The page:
There’s no shortage of dinosaur myths. Paleontologist Dave Hone recently compiled a list of eight persistent falsehoods over at the Guardian–from the misapprehension that all dinosaurs were huge to the untenable idea that Tyrannosaurus could only scavenge its meals–but there was one particular misunderstanding that caught my attention. For decades, popular articles and books claimed that the armor-plated Stegosaurus and the biggest of the sauropod dinosaurs had second brains in their rumps. These dinosaurs, it was said, could reason “a posteriori” thanks to the extra mass of tissue. It was a cute idea, but a totally wrong hypothesis that actually underscores a different dinosaur mystery.
I remember in early elementary school, I was taught that all dinosaurs may have had second brain at the end of their tails. That was way off. I was too young to realize my teacher didn't have an amazing understanding of all topics. I never bought into the "second brain" idea, but from what I gather now, we don't really know much more than professor Marsh. There's a "distinct cavity" in Stegosaurus and sauropods and we don't really know what it was for. Marsh found this in Camarasaurus and basically made a good guess as to what it was. Not necessarily a second brain, but some sort of neural booster pack. That could make sense. We're talking about fauna from the mid Jurassic, who really knows what it could be. All we have are guesses.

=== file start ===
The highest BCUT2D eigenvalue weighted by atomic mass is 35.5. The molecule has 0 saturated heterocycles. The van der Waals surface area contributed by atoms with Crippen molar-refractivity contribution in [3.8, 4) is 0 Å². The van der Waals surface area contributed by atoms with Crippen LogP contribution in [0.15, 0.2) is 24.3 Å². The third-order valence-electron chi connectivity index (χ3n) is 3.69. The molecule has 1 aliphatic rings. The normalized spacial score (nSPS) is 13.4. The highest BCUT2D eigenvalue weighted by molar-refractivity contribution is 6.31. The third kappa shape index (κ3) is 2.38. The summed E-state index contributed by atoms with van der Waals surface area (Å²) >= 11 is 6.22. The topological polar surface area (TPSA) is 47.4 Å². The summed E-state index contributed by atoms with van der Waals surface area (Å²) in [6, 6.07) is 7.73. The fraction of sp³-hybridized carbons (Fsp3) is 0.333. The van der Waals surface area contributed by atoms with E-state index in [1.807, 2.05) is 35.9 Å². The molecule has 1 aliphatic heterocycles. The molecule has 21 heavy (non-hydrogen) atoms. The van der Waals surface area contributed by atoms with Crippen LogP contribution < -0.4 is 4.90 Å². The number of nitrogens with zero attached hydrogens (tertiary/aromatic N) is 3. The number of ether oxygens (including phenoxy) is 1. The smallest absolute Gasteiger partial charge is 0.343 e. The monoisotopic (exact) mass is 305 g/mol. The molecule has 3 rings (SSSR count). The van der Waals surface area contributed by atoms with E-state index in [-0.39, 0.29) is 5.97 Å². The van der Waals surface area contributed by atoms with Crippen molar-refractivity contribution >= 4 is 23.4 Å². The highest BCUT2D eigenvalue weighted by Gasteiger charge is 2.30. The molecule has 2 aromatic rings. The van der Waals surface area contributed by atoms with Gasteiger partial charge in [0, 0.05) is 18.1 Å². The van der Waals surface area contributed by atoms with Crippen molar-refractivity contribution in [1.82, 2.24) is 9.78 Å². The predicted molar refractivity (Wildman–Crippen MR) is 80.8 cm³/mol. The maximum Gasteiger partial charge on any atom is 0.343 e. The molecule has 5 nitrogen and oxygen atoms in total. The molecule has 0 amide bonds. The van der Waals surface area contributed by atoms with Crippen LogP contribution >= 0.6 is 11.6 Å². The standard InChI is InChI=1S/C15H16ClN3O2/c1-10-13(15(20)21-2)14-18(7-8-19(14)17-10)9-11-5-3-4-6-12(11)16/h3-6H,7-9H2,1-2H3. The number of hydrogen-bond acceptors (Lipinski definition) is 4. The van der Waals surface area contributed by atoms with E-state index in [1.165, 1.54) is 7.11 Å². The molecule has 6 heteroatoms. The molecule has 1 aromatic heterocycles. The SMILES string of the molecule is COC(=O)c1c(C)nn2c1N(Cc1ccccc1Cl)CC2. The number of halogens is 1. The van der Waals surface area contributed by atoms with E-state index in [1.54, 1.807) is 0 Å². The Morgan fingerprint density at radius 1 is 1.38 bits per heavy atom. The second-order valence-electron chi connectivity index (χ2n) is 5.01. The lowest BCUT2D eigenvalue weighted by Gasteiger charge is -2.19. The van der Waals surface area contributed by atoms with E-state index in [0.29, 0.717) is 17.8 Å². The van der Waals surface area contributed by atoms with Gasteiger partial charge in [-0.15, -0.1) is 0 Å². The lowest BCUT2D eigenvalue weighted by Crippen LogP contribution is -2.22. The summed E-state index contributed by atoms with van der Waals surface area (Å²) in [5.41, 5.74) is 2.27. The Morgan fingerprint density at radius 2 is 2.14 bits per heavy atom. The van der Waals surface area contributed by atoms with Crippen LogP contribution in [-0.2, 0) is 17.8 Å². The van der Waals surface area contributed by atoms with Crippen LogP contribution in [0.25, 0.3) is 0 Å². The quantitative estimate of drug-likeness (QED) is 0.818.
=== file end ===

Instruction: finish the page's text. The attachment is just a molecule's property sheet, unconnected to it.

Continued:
Also, paleontologist Jack Horner makes some pretty valid points about Tyrannosaurus rex being a scavenger.